Here are some highlights of my interview with Gogol Bordello frontman Eugene Hutz, which appeared in tbt* today. The band brings its Eastern European-folk punk-mishmash of styles and infectious reverie to the Ritz in Ybor City, Tampa, this Monday.
What’s new recording-wise; what’s on the horizon for Gogol Bordello?
We’re working on new record with Rick Rubin. I think it’s too exciting to hold some of this material back, so we’ve already performed some of it. As you probably know, our music is biographical, so as we continue traveling – we’ve been spending a lot of time between Brazil and New York – my two main residences, be prepared for outbreaks of gypsy punk rock samba. It kind of came full circle because there are a lot of Romani in Rio. It just amazes me everywhere I go, I wind up hanging with family. We all know the same songs, different dialect but essentially the same language.
I was thinking of making another film (like the Pied Piper of Hutzovina), but in Brazil. There are amazing things that keep happening to me. I became quite fanatical about visiting samba schools, and every favela has its own samba school with completely different style. I’ve been going and invited to play with some of the bands. The tourist experience never did it for me. When there’s something really interesting and heart-stirring, I want to live it by getting it closer to it. … I’ve been really welcomed in Brazil in a lot of ways.
So you know, when we’re playing Sao Paulo, it’s really good, but when we’re playing Rio, it’s like this is our guy! He wears the T-shirt of our town! It’s like a fucking homecoming.
So how will you manage those syncopated, Afro-Latin beats?
We have a new drummer, Oliver Charles. He has actually joined the band at the right time. He comes from a dynasty of drummers from Trinidad, which is a key and so essential for some of the new elements in our music. Oliver comes in with a full knowledge to break out the gypsy punk samba. It is out of this world. A lot of times I really can’t believe what I’m hearing. It’s too good to be f***ing true (laughs). Right now I cannot share the recordings with anybody. Live, I can’t hold back! We’re just too much on fire to play them!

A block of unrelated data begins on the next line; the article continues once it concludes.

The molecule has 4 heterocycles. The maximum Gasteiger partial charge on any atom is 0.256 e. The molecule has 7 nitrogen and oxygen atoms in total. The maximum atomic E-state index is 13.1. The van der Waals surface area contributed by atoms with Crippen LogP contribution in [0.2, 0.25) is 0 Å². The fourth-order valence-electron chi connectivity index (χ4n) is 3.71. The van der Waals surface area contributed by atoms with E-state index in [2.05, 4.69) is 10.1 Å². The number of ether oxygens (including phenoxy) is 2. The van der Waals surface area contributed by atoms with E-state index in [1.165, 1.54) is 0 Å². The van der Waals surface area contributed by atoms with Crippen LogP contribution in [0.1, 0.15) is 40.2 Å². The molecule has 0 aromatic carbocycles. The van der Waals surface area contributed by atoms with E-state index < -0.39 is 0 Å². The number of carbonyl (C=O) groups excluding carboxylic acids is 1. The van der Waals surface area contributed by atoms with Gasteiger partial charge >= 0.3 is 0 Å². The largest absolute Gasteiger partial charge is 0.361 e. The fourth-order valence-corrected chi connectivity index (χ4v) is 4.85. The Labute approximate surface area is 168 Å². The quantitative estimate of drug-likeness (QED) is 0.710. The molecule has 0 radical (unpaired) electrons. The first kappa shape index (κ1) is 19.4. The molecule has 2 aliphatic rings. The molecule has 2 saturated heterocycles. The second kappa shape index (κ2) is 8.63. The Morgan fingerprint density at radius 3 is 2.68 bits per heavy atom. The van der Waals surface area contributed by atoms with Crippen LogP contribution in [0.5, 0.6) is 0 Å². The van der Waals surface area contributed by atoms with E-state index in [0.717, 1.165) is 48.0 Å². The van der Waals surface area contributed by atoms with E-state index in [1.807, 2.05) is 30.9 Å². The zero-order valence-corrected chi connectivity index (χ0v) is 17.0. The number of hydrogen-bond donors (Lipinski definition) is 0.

People are down and out in America now. Do you consider this tour a rescue mission of sorts?
I certainly hope so. You’ve got to burn all the tension. You’ve got to take all the trash out of the soul. That’s our calling. That’s our job. Hopefully, it works for everybody.
Is it true that Manu Chau lured you to Brazil?
Manu is the guy who originally turned me on to Rio. Originally, I went to hang out with him a bit. I just fell in love with the place. This last carnival in February we ended up performing together in Pernambuco, which is in north Brazil. It’s becoming like this secret new hang. Aside from all its beauty and charms, it’s a real 24-hour city. When people say “New York City – 24-hour city,” I don’t know what they mean. They mean the subway, yeah. There really is nothing there as far as nightlife goes. It’s not the kind of nightlife I enjoy anyway.
Has your way of life changed since living in Rio?
No. It’s become more like when I was 17. It’s in my blood. Nothing’s going to change it. I gotta go – I can’t be in a city that’s not happening throughout the night. Despite all its history, America there’s not a one place in the whole country with 24-hour open microphone for poetry and music going on which is well-attended and exciting, but in Rio they do. What the fuck! Where am I going to be? Where there’s places like this? Of course! Nightlife is not about going to a predictable night club. That doesn’t interest me. I like swirling groups of people that have some kind of special activity on their mind, whether they’re obsessed with graffiti or making a party on the beach, playing music together or going up to the jungle and doing God knows what.
The fact that all that is happening is up until the sunrise, on a regular basis, that’s the way to go. Different regions of Brazil will inspire you with something different. That’s what I live for. Being in Rio has tripled my creativity. It’s actually helped me to see similarities with Eastern Europe, with the way people are more in touch with their inner warrior. People here (in the U.S.), their inner warrior is pretty solidly fucking asleep.